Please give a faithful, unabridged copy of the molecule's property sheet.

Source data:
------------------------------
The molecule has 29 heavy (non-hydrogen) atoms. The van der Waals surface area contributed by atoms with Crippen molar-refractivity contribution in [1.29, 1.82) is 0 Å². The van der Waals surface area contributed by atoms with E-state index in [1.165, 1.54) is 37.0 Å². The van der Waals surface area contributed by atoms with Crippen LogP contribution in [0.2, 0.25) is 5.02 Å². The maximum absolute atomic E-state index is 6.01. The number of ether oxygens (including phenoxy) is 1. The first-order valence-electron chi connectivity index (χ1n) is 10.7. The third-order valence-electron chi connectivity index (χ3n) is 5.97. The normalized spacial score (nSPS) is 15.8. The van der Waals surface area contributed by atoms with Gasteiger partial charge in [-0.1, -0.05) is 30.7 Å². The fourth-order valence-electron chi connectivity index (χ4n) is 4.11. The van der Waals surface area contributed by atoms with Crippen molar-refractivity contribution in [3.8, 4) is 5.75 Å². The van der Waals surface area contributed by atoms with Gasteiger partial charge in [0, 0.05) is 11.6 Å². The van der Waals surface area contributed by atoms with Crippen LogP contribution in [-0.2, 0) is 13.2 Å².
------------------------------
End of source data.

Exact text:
The molecule has 29 heavy (non-hydrogen) atoms. The van der Waals surface area contributed by atoms with Crippen molar-refractivity contribution in [1.29, 1.82) is 0 Å². The van der Waals surface area contributed by atoms with E-state index in [1.165, 1.54) is 37.0 Å². The van der Waals surface area contributed by atoms with Crippen LogP contribution in [0.2, 0.25) is 5.02 Å². The maximum absolute atomic E-state index is 6.01. The number of ether oxygens (including phenoxy) is 1. The first-order valence-electron chi connectivity index (χ1n) is 10.7. The third-order valence-electron chi connectivity index (χ3n) is 5.97. The normalized spacial score (nSPS) is 15.8. The van der Waals surface area contributed by atoms with Gasteiger partial charge in [-0.1, -0.05) is 30.7 Å². The fourth-order valence-electron chi connectivity index (χ4n) is 4.11. The van der Waals surface area contributed by atoms with Crippen molar-refractivity contribution in [3.8, 4) is 5.75 Å². The van der Waals surface area contributed by atoms with Gasteiger partial charge in [0, 0.05) is 11.6 Å². The van der Waals surface area contributed by atoms with Crippen LogP contribution in [-0.2, 0) is 13.2 Å².